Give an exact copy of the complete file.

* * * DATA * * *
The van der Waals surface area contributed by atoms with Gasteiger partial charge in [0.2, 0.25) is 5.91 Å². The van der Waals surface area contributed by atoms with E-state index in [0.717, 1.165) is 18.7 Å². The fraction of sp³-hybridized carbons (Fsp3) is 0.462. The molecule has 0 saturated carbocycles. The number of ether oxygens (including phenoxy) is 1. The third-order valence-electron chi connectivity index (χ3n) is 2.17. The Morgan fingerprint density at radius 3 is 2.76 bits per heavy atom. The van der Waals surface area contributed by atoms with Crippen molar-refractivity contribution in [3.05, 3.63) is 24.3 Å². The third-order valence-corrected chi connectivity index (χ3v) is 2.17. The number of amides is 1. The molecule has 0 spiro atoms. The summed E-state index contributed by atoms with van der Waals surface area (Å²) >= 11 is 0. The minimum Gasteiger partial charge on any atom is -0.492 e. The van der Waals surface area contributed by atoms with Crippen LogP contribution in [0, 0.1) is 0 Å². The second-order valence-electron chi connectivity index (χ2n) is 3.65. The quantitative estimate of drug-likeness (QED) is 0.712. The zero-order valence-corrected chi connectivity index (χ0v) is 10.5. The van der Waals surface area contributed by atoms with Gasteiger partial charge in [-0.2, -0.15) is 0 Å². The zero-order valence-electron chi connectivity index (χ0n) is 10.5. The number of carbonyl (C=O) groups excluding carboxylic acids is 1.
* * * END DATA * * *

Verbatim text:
The van der Waals surface area contributed by atoms with Gasteiger partial charge in [0.2, 0.25) is 5.91 Å². The van der Waals surface area contributed by atoms with E-state index in [0.717, 1.165) is 18.7 Å². The fraction of sp³-hybridized carbons (Fsp3) is 0.462. The molecule has 0 saturated carbocycles. The number of ether oxygens (including phenoxy) is 1. The third-order valence-electron chi connectivity index (χ3n) is 2.17. The Morgan fingerprint density at radius 3 is 2.76 bits per heavy atom. The van der Waals surface area contributed by atoms with Crippen molar-refractivity contribution in [3.05, 3.63) is 24.3 Å². The third-order valence-corrected chi connectivity index (χ3v) is 2.17. The number of amides is 1. The molecule has 0 spiro atoms. The summed E-state index contributed by atoms with van der Waals surface area (Å²) >= 11 is 0. The minimum Gasteiger partial charge on any atom is -0.492 e. The van der Waals surface area contributed by atoms with Crippen LogP contribution in [0, 0.1) is 0 Å². The second-order valence-electron chi connectivity index (χ2n) is 3.65. The quantitative estimate of drug-likeness (QED) is 0.712. The zero-order valence-corrected chi connectivity index (χ0v) is 10.5. The van der Waals surface area contributed by atoms with Gasteiger partial charge in [-0.2, -0.15) is 0 Å². The zero-order valence-electron chi connectivity index (χ0n) is 10.5. The number of carbonyl (C=O) groups excluding carboxylic acids is 1.